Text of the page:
ZZ Top, the self proclaimed little ol’ blues band from Texas, haven’t played in Scotland very often in their near fifty year career so when they announced that they were returning there was a buzz of excitement north of the border.
Words: and Pictures: Ian Sutherland
The surprising thing was that they elected to do so in the 2,500 capacity O2 Academy rather than the expected arena show. After a tickets scramble and a quick sell out the result is a venue that is near bursting at the seams prior to the band coming on. The downstairs area is more packed than I have ever seen it and it’s a cramped, sweaty place to be.
All that discomfort is soon forgotten by everyone once the band appear and launch into ‘Got Me Under Pressure’. Instantly the crowd is singing along and the place is buzzing with excitement. The following double dose of that older bluesier side of the band in ‘Waitin’ For The Bus’ and ‘Jesus Just Left Chicago’ is equally well received and a signal both that the band are going to cover their extensive back catalogue tonight and that the crowd are up for all of it.
I’ve seen these unassuming Texan giants of rock before and at previous shows I thought the samples and sequencers used in the songs from the ‘Eliminator’ era didn’t sit comfortably in their live sound. That issue seems to have been resolved tonight. Throwing in the occasional big hit like ‘Gimme All Your Lovin” and ‘Sharp Dressed Man’ sends the place potty but the sound is just right, the augmentations to their basic blues trio vibe adding just the right amount of groove.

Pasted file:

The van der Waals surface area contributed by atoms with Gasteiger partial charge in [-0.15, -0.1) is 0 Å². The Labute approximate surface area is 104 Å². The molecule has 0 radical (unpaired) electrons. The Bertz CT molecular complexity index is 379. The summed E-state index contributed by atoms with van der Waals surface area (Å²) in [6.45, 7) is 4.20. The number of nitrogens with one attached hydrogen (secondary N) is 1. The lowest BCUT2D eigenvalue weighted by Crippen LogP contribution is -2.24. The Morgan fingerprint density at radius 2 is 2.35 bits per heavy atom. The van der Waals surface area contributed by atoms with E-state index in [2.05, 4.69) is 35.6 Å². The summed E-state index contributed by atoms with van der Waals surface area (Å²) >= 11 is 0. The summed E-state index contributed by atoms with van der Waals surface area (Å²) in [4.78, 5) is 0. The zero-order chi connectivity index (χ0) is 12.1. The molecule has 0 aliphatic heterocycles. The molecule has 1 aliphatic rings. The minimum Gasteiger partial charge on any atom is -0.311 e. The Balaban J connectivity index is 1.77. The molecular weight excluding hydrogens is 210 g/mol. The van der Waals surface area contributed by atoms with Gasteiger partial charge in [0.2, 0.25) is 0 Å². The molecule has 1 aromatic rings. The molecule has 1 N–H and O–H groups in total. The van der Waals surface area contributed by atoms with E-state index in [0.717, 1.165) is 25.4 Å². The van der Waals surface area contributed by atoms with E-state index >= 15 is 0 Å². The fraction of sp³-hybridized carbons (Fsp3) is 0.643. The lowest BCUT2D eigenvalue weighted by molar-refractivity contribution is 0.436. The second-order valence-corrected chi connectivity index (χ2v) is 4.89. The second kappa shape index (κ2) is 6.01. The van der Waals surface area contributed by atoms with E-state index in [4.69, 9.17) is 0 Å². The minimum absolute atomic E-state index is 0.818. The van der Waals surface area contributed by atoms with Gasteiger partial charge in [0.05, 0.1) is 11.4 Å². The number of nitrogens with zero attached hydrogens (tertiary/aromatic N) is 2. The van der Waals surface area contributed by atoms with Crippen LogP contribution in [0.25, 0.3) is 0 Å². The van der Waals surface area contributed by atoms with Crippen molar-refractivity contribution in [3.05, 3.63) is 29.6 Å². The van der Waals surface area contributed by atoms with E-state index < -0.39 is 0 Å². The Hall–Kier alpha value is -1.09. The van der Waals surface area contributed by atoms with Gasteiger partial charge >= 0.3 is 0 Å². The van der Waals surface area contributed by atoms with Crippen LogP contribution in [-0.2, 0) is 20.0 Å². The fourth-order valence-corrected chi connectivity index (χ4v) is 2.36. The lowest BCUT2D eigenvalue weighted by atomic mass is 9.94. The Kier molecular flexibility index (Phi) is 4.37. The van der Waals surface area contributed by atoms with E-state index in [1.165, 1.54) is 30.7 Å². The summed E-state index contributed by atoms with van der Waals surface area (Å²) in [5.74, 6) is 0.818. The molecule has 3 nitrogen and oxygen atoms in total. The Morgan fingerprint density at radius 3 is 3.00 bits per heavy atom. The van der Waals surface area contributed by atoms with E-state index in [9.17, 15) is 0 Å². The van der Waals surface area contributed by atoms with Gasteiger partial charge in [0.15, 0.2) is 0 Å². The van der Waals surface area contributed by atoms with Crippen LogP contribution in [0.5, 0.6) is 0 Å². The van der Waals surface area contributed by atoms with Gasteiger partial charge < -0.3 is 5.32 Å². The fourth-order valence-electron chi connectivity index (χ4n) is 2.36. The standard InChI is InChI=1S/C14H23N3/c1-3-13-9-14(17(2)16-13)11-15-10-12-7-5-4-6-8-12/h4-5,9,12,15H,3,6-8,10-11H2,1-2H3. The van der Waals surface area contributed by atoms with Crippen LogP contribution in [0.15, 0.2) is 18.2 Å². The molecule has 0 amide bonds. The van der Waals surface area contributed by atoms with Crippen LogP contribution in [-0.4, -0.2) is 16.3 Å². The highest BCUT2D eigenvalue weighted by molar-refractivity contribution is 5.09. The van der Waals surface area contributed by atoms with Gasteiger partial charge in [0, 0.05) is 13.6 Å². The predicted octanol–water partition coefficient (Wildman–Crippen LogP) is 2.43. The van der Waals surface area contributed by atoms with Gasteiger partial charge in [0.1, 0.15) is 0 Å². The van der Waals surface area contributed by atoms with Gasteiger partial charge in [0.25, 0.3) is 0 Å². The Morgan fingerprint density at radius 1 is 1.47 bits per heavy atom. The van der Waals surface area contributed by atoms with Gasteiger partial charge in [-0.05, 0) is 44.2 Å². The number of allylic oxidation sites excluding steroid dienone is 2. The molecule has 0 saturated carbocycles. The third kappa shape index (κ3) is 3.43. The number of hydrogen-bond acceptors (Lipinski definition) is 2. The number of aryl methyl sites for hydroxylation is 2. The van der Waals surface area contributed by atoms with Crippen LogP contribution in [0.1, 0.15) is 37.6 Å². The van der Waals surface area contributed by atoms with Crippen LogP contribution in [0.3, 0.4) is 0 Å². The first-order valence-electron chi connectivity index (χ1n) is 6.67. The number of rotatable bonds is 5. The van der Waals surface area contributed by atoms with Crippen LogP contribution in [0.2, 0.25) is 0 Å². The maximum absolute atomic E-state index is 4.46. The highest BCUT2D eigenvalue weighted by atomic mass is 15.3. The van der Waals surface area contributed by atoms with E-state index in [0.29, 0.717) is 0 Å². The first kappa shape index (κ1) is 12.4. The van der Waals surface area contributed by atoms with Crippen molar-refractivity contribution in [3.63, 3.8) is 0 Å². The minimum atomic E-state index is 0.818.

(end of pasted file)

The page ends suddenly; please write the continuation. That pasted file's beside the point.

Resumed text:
As a blues three-piece they genuinely have few peers. Billy Gibbons is a bona fide legendary guitar player and he has lost none of his skill over the years judging by his sometimes subtle, sometimes incendiary playing tonight.
Dusty Hill and Frank Beard are one of the most reliable rhythm sections you will ever hear plus both Hill and Gibbons retain gritty, strong, authentic voices so the vocals never let them down either. Add in song writing which lets them throw classics like ‘My Head’s In Mississippi’ and ‘Cheap Sunglasses’ into the set and you see how humble that little ol’ blues band line is.
Like any great band they can get away with surprises too. I wasn’t expecting to hear a tribute to Hendrix in a fantastic and well received version of ‘Foxy Lady’, nor a cover of the forties classic ‘Sixteen Tons’. Here in this atmosphere and in this form they could actually get away with anything and even the grittier blues of more recent and less well known tunes like ‘I Gotsta Get Paid’ still kept the groove and atmosphere on track.
All that musical savvy is augmented by a tongue in cheek approach to being on stage, with a sense of fun never far away, whether it’s playing guitars with sheepcoats on during ‘Legs’ or getting the crowd to bellow along to ‘I’m Bad, I’m Nationwide’. They still have a bunch of those synchronised little moves too which in other bands would look cheesy or even camp. However when they are executed by Billy and Dusty somehow they are cool and fun, this is a band with a real charisma all of it’s own.
Encores of ‘La Grange’, ‘Tush’ and ‘Jailhouse Rock’ ended a fantastic gig on a suitably high energy note.
This was easily the best show I’ve seen from ZZ Top, and the comparatively small setting really allowed their true blues rock trio roots to be shown off in the best manner possible. A triumphant return to Scotland – let’s hope it’s not so long until we see them back here.